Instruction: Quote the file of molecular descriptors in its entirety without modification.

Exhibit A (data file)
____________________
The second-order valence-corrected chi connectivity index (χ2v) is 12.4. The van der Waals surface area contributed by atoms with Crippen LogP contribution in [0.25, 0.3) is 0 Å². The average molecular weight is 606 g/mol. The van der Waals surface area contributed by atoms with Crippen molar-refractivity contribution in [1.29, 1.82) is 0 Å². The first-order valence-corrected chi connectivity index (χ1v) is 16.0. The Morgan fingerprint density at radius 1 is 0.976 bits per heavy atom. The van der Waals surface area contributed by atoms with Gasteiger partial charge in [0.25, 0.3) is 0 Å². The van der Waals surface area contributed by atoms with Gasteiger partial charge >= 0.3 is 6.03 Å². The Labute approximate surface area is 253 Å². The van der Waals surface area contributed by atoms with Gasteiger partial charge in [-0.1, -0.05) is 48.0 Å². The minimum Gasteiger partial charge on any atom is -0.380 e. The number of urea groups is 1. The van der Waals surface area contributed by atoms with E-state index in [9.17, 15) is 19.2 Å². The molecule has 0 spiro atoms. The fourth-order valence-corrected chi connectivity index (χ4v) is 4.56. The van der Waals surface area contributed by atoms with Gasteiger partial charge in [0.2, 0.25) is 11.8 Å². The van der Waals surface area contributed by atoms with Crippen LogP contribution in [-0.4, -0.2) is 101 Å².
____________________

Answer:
The second-order valence-corrected chi connectivity index (χ2v) is 12.4. The van der Waals surface area contributed by atoms with Crippen LogP contribution in [0.25, 0.3) is 0 Å². The average molecular weight is 606 g/mol. The van der Waals surface area contributed by atoms with Crippen molar-refractivity contribution in [1.29, 1.82) is 0 Å². The first-order valence-corrected chi connectivity index (χ1v) is 16.0. The Morgan fingerprint density at radius 1 is 0.976 bits per heavy atom. The van der Waals surface area contributed by atoms with Gasteiger partial charge in [0.25, 0.3) is 0 Å². The van der Waals surface area contributed by atoms with Gasteiger partial charge >= 0.3 is 6.03 Å². The Labute approximate surface area is 253 Å². The van der Waals surface area contributed by atoms with Gasteiger partial charge in [-0.1, -0.05) is 48.0 Å². The minimum Gasteiger partial charge on any atom is -0.380 e. The number of urea groups is 1. The van der Waals surface area contributed by atoms with E-state index in [9.17, 15) is 19.2 Å². The molecule has 0 spiro atoms. The fourth-order valence-corrected chi connectivity index (χ4v) is 4.56. The van der Waals surface area contributed by atoms with Gasteiger partial charge in [0.2, 0.25) is 11.8 Å². The van der Waals surface area contributed by atoms with Crippen LogP contribution in [-0.4, -0.2) is 101 Å².